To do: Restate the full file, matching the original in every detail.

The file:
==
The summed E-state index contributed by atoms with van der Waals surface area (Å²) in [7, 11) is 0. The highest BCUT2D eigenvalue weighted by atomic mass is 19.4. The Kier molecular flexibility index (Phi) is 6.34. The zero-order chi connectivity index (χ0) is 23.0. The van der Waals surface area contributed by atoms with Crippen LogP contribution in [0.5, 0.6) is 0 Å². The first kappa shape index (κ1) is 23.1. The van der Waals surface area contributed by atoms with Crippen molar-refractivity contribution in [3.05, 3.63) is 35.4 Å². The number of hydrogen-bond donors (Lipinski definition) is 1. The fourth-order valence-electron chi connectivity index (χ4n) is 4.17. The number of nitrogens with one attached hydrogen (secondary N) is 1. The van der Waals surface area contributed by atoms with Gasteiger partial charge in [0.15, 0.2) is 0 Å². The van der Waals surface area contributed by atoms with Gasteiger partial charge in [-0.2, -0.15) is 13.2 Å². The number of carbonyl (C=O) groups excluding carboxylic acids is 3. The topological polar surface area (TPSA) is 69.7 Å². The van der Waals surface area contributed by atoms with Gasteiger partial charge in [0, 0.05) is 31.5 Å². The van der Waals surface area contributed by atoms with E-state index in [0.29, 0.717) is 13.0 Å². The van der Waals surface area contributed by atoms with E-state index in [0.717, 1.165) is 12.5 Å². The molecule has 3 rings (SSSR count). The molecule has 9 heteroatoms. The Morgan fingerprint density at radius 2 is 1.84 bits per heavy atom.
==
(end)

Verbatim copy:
The summed E-state index contributed by atoms with van der Waals surface area (Å²) in [7, 11) is 0. The highest BCUT2D eigenvalue weighted by atomic mass is 19.4. The Kier molecular flexibility index (Phi) is 6.34. The zero-order chi connectivity index (χ0) is 23.0. The van der Waals surface area contributed by atoms with Crippen LogP contribution in [0.5, 0.6) is 0 Å². The first kappa shape index (κ1) is 23.1. The van der Waals surface area contributed by atoms with Crippen molar-refractivity contribution in [3.05, 3.63) is 35.4 Å². The number of hydrogen-bond donors (Lipinski definition) is 1. The fourth-order valence-electron chi connectivity index (χ4n) is 4.17. The number of nitrogens with one attached hydrogen (secondary N) is 1. The van der Waals surface area contributed by atoms with Gasteiger partial charge in [0.15, 0.2) is 0 Å². The van der Waals surface area contributed by atoms with Gasteiger partial charge in [-0.2, -0.15) is 13.2 Å². The number of carbonyl (C=O) groups excluding carboxylic acids is 3. The topological polar surface area (TPSA) is 69.7 Å². The van der Waals surface area contributed by atoms with Gasteiger partial charge in [0, 0.05) is 31.5 Å². The van der Waals surface area contributed by atoms with E-state index in [0.29, 0.717) is 13.0 Å². The van der Waals surface area contributed by atoms with E-state index in [0.717, 1.165) is 12.5 Å². The molecule has 3 rings (SSSR count). The molecule has 9 heteroatoms. The Morgan fingerprint density at radius 2 is 1.84 bits per heavy atom.